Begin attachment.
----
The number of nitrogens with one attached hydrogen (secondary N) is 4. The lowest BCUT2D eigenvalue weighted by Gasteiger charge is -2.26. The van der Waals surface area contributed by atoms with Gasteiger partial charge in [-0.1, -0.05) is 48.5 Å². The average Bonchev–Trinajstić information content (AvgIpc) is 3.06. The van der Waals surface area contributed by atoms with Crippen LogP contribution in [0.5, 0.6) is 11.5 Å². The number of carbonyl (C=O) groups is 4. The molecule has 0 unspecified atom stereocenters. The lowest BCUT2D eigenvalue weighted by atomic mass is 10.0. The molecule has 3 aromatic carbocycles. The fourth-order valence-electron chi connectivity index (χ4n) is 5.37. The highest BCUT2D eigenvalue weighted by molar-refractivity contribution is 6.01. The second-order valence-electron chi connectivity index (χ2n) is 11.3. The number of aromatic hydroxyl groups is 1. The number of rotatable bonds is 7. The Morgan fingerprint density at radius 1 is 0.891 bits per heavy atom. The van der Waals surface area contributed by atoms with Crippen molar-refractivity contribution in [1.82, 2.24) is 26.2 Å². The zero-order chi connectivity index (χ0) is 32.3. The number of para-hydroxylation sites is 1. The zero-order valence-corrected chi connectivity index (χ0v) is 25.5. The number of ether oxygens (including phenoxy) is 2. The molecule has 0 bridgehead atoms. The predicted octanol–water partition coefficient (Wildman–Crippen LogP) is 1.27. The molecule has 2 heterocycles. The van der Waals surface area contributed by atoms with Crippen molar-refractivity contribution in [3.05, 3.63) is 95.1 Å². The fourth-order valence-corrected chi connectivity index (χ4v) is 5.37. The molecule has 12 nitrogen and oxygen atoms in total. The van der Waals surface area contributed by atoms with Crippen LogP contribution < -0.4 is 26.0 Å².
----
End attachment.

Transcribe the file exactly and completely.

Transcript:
The number of nitrogens with one attached hydrogen (secondary N) is 4. The lowest BCUT2D eigenvalue weighted by Gasteiger charge is -2.26. The van der Waals surface area contributed by atoms with Gasteiger partial charge in [-0.1, -0.05) is 48.5 Å². The average Bonchev–Trinajstić information content (AvgIpc) is 3.06. The van der Waals surface area contributed by atoms with Crippen LogP contribution in [0.5, 0.6) is 11.5 Å². The number of carbonyl (C=O) groups is 4. The molecule has 0 unspecified atom stereocenters. The lowest BCUT2D eigenvalue weighted by atomic mass is 10.0. The molecule has 3 aromatic carbocycles. The fourth-order valence-electron chi connectivity index (χ4n) is 5.37. The highest BCUT2D eigenvalue weighted by molar-refractivity contribution is 6.01. The second-order valence-electron chi connectivity index (χ2n) is 11.3. The number of aromatic hydroxyl groups is 1. The number of rotatable bonds is 7. The Morgan fingerprint density at radius 1 is 0.891 bits per heavy atom. The van der Waals surface area contributed by atoms with Crippen molar-refractivity contribution in [1.82, 2.24) is 26.2 Å². The zero-order chi connectivity index (χ0) is 32.3. The number of para-hydroxylation sites is 1. The zero-order valence-corrected chi connectivity index (χ0v) is 25.5. The number of ether oxygens (including phenoxy) is 2. The molecule has 0 bridgehead atoms. The predicted octanol–water partition coefficient (Wildman–Crippen LogP) is 1.27. The molecule has 2 heterocycles. The van der Waals surface area contributed by atoms with Crippen molar-refractivity contribution in [3.05, 3.63) is 95.1 Å². The fourth-order valence-corrected chi connectivity index (χ4v) is 5.37. The molecule has 12 nitrogen and oxygen atoms in total. The van der Waals surface area contributed by atoms with Crippen LogP contribution < -0.4 is 26.0 Å².